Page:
2009 Printing Industry Hall of Fame: A Forward Thinker
"We had nine different plate sizes in our printing operation, so we looked at consolidating and getting more efficient," he says. "We went down to three plate sizes and chose the 40˝ format as our primary focus. In 1992, we bought our first 40˝, six-color Heidelberg, then purchased a four-color model in 1993, a five-color in 1994 and a two-color in 1995."
Hayes entertained the idea of selling his company during this period, which was ripe with consolidator rollup firms. Friends of his had sold their plants, but something about selling Omaha Print didn't feel right to Hayes. Instead, he used the proceeds from the sale of the office products business to buy out the remaining shareholders (many trusts that dated back to the 1920s) and went full bore into pure printing.
To grow, Hayes shifted the focus to web printing, which would carry the company to customers beyond the traditional 150-mile radius of Omaha. First came a five-color Zirkon half-web, then a full-web Baker Perkins G14 was obtained in 2005. A 30,000-square-foot addition was added to accommodate the new iron. A couple of the 40˝ sheetfed presses were sold.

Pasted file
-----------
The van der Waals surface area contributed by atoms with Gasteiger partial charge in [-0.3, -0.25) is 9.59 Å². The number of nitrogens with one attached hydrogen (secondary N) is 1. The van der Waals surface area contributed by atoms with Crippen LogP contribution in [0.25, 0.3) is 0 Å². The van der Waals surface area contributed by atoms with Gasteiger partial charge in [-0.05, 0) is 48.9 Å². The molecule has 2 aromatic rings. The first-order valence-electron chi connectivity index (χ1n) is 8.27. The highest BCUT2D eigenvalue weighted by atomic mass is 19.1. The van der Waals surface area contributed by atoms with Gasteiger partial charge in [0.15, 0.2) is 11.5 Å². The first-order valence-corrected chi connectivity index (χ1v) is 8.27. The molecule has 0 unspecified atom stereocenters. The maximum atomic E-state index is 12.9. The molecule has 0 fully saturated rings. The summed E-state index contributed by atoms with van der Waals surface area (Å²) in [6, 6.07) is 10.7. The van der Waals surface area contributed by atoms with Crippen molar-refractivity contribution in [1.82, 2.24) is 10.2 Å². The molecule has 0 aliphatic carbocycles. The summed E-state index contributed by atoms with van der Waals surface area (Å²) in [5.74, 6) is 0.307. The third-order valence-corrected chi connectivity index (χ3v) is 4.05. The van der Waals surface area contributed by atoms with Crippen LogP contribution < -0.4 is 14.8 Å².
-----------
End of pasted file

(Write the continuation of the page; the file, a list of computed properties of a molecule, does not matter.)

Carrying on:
Hayes' biggest challenge to date is the same one the rest of the industry—and the entire country— is facing: The Great Recession of 2009. "To say we weren't prepared for something like this would be half true," he admits. "We didn't think anything could be this severe. We did have plans in place for something happening that we had no control over, but I don't think anyone expected it to be this bad."
Throwback Yet Visionary
Hayes' biggest influence in printing has been his father, Harvey. As father-son business relationships go, Harvey and Steve Hayes have enjoyed a nontraditional experience.
"Working with him has been a wonderful experience; none of that competition between us like you see so often," he says. "We've always respected and advised each other. He's even let me make some decisions that he knew were wrong, but felt it was a better learning experience for me."
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